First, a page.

Review Fix Exclusive: Gabriele Papalini CEO/Founder of Mad Orange Talks ‘Face Noir’

Review Fix chats with CEO / Founder of Mad Orange Gabriele Papalini who discusses the upcoming “Face Noir,” a gritty tale all set for a fall release on Steam.

Review Fix: Why do you think noir is still an engaging genre?

Gabriele Papalini: I have always thought of Noir as a state of mind, rather than as only a literary or cinematographic genre. The crude narrative style and the strong introspection give both a very realistic experience and also a very particular point of view on things. While in mystery novels the question that keeps everything running is “Who?” (“Who is the murderer, the mystery man?” etc.), Noir novels seem to ignore this question altogether and focus on “Why?” (“Why has the victim been killed? Why has all of this happened?”) These questions don’t lead to an obsessive search for clues but to an analysis of the places and of the people involved, going beyond the appearances and digging deeper into the true nature of things. Several Noir novels are not only a narration of events, but also an analysis of the society of the time and of how people tried to survive to it. The fact that Noir is so deeply tied to social issues rather than to those of individuals is what makes this genre so modern, even today. The Big Sleep and Blade Runner are both considered to be Noir, even though there are more than 50 years between them.

Review Fix: Point and click games still have a large cult following, why do you think that is?

Papalini: Try asking a friend about the plot of The Fast and the Furious. Probably, after thinking for a while, he will tell you that there are two guys who race cars and that one of them is Vin Diesel. Try asking him the same question about the plot of Blade Runner or The Dark Knight and chances are that after half an hour he’ll still be there telling you all the details. That’s exactly why I think that graphic adventure games are unique: they leave an impression on you, you will never forget them and you will always carry a part of them in yourself. In fact, even those players that don’t particularly like the genre end up quoting dialogs from graphic adventure games in their forum signatures. (I guess a quote going “Bang bang bang, BOOM” wouldn’t impress the other users very much.) Bottom line, I think that graphic adventure games will always have a following since they represent an educational/cultural offering, before even being a videogame.

Review Fix: Point and click games rely on excellent narratives. What do you think makes your story stand out?

Papalini: When developing Face Noir our main objective was to create as good a game as possible (which wasn’t easy with no budget). Some developers try to create something original at all costs but I don’t think that this is necessary. One should create what they feel passionate about, what they are interested in or what they are knowledgeable about. We are passionate about the 30s, so we decided to set our game in that era. We live in Italy, a country that is going through a moral crisis on top of a financial one, and we decided to put this in our story as well. In conclusion, I think that a story’s originality doesn’t lie solely in its plot but also in the way it is told. If you think about Reservoir Dogs by Quentin Tarantino, it’s not the plot but the way it is told that makes it a masterpiece.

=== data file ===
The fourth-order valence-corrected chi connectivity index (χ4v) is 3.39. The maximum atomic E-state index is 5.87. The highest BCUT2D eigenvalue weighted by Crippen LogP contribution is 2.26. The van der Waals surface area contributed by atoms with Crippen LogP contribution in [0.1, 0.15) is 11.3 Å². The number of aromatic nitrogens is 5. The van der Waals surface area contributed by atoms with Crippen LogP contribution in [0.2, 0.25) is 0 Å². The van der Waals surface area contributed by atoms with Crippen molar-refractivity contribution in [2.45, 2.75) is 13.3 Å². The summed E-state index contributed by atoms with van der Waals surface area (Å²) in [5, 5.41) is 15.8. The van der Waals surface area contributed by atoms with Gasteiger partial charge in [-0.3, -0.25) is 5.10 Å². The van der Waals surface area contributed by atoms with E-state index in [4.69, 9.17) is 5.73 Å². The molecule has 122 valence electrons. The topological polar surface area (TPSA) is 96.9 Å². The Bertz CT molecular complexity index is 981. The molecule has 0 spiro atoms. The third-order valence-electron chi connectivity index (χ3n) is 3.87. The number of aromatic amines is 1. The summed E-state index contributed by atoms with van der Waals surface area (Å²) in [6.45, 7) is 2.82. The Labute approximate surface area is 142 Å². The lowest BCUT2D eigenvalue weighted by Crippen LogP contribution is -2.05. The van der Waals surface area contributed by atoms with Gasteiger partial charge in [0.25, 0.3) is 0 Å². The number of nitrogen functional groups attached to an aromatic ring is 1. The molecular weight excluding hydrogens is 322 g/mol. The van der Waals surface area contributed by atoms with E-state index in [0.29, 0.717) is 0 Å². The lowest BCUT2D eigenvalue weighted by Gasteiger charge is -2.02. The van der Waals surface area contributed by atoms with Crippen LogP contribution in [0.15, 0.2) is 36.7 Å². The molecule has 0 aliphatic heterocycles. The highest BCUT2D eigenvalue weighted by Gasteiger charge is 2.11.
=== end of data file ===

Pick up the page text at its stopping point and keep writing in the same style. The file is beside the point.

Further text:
Review Fix: What’s your favorite part of the game?

Papalini: Picking a specific one is very hard but if I had to it would probably be the part when Jack meets Sean. For the entire game we tried to stay as faithful as possible to the Noir theme and only towards the end did we decide to deviate from it. This deviation will have a strong influence on Face Noir II. In fact, while this first game can be considered a true homage to Noir, in the second game we would like to venture into something different, moving away from the elements that characterize this genre.

Review Fix: Who do you think will enjoy it the most?

Papalini: Face Noir is not an action game: it has a slow rhythm, just like Raymond Chandler’s books do, and relies on dialog, exploration, and careful consideration. We hope that the more reflective players will enjoy it and we are pretty sure that the more action-liking ones won’t. Forgive us, but it is impossible to please everyone.

About Patrick Hickey Jr. 8118 Articles
Patrick Hickey Jr. is the Founder, Editor-in-Chief, Master Jedi and Grand Pooh-bah of and is the author of the book, "The Minds Behind the Games: Interviews with Cult and Classic Video Game Developers," from leading academic and non-fiction publisher McFarland and Company. He is currently the Assistant Director of the Journalism Program at Kingsborough Community College and is a former News Editor at NBC Local Integrated Media and a National Video Games Writer at the late He has also had articles and photos published in The New York Times, The New York Daily News, Complex and The Syracuse Post-Standard. Love him. Read him.

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